Written and Directed by
Alexandra Shepherd, Ryan Matthew Ziegler, Adam Kander, Bryan Bosque, Kerry McGlynn, Kristen Ann Wenke, Chad Manuel and Donna Ray
Natalie (Alexandra Shepherd) has a secret. Engaged to Jacob (Ryan Matthew Ziegler), Natalie has slept with Nick (Adam Kander). Consumed by guilt, Natalie must decide for herself if this was simply a momentary indiscretion or something more. Which man does she love? As they gather with friends for Jacob's 30th birthday party, there will be more than one "surprise" revealed.
One of the key challenges facing writer/director Christopher Schrader's The Surprise Party is that the film starts off very strongly supporting the notion that Natalie's indiscretion with Nick is "wrong," an implication given by the film's darker lighting during this scene and Shepherd's remorseful, guilt-ridden body language and facial expression. Yet, from the moment that Jacob arrives on screen he acts, looks and feels completely and utterly wrong for Natalie and, even more dramatically, there's an underlying tension between the two that never gives any credibility to the idea that these two even care about each other let alone are actually engaged. Heck, if I were coming home to Jacob I'd likely find myself cheating.
This key conflict of character development, at least for this critic, dominates The Surprise Party to such a degree that it's difficult to be patient with and understand the tense build-up to what will obviously be a dramatic and really gathering of friends. It doesn't help matters, in this case, that Ryan Matthew Ziegler carries a strong vocal presence that dominates the quieter, more sensitive presence of Alexandra Shepherd throughout much of the film and at times exudes a sort of perpetrator vs. victim aura that makes the party itself even more uncomfortable.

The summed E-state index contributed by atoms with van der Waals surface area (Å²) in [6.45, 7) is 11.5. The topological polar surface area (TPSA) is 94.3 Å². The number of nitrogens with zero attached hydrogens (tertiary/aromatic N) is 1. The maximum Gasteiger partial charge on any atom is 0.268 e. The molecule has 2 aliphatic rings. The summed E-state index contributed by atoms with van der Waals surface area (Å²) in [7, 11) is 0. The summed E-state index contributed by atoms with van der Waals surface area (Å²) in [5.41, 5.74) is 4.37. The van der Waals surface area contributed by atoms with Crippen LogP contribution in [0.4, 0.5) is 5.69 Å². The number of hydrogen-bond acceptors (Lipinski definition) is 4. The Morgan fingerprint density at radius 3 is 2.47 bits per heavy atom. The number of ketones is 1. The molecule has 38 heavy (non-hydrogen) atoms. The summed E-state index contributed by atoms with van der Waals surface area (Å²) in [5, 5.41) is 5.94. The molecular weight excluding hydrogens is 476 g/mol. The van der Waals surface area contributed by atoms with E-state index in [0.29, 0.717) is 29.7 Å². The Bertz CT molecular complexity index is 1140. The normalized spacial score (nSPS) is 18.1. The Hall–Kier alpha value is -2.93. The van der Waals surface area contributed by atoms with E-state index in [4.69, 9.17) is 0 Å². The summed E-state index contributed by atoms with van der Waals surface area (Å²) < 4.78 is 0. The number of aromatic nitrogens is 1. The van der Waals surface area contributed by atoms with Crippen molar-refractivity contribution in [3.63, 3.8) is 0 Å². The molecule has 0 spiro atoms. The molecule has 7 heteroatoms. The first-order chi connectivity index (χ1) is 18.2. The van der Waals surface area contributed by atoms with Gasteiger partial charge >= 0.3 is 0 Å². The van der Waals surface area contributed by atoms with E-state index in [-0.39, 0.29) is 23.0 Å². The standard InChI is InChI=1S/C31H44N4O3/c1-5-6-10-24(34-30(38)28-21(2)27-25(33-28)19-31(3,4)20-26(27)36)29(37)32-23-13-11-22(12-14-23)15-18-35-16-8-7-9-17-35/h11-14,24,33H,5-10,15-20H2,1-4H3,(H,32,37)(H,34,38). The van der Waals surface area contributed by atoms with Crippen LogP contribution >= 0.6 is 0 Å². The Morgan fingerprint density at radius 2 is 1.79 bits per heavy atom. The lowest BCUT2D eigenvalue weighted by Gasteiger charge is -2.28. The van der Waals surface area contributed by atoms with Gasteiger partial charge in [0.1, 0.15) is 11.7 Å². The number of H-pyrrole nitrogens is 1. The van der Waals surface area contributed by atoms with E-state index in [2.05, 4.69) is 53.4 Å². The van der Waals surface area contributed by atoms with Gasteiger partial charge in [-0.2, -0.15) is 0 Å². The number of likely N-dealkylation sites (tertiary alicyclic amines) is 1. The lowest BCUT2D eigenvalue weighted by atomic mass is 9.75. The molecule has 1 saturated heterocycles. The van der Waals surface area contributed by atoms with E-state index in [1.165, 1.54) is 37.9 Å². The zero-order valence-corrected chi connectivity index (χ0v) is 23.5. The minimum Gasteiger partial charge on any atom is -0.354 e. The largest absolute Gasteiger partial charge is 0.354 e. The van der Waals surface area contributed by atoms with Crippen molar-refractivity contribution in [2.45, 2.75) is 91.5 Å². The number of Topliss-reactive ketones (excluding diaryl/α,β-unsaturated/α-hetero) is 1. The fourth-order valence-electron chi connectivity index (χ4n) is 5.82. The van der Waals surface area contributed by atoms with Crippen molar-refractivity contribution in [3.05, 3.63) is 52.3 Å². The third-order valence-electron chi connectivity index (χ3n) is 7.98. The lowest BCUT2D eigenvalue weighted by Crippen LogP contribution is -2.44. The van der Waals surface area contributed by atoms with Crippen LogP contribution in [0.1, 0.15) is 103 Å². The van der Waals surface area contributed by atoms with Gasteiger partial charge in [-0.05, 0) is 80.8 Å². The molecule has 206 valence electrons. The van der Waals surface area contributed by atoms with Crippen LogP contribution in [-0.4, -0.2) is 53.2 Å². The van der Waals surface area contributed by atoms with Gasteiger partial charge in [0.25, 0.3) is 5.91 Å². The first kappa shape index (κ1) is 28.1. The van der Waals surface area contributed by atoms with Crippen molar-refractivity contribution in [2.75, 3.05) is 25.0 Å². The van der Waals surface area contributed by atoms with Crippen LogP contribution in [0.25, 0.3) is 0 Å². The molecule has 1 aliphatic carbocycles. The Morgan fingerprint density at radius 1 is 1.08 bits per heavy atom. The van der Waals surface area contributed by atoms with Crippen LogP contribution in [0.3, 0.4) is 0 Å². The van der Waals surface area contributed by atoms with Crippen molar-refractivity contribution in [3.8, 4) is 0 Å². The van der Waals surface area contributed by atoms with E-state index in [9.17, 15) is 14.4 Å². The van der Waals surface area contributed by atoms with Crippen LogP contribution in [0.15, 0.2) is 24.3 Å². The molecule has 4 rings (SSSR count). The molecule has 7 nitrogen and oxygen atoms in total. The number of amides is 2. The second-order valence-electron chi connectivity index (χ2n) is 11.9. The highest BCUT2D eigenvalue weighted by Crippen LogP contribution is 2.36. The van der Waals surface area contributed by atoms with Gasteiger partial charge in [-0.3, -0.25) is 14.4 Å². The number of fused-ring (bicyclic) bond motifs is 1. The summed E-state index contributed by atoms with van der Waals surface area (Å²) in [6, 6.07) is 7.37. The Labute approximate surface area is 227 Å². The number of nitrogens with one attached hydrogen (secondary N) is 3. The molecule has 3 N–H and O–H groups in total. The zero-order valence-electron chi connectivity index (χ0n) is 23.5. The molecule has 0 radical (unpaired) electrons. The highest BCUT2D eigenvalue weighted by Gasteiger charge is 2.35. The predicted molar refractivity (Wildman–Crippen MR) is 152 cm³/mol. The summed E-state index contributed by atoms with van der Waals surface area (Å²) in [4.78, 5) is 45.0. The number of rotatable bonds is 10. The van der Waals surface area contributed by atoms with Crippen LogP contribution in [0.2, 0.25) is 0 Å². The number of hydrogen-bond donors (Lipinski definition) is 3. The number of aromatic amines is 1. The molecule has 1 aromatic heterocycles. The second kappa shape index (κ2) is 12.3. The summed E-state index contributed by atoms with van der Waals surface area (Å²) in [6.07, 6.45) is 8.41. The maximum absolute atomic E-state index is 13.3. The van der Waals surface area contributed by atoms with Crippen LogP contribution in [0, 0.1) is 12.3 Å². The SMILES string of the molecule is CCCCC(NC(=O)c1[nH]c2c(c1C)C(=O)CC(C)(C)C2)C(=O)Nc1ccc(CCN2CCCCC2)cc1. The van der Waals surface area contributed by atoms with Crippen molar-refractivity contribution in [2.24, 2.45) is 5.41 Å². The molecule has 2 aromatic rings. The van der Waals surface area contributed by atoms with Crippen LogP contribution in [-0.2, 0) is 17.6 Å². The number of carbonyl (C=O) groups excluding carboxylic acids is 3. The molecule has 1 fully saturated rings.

The fact that I had such a strong reaction to The Surprise Party does, however, say something about the power and impact of Schrader's script, an inventive and emotionally intriguing script that goes a direction one doesn't quite expect and, despite initial concerns manages to build in appeal as the film winds towards its climax.
The Surprise Party features particularly strong performances from Adam Kander as Nick, embodying him with both sensitivity and an undeniable edginess that makes for quite the layered character throughout the course of the film's nearly 43-minute run time. Additionally, the coupling of Bryan Bosque and Kristen Ann Wenke works wonders in the film with both performers giving relaxed, authentic performances that build nicely with the material.
Where The Surprise Party is particularly strong is in the area of tech, with stellar camera work and an original score that complements the film quite nicely and builds dramatically as Schrader changes directions and takes these characters down an entirely different and, indeed, surprising path.
For more information on The Surprise Party, visit the film's website above or, even better, watch the film for yourself!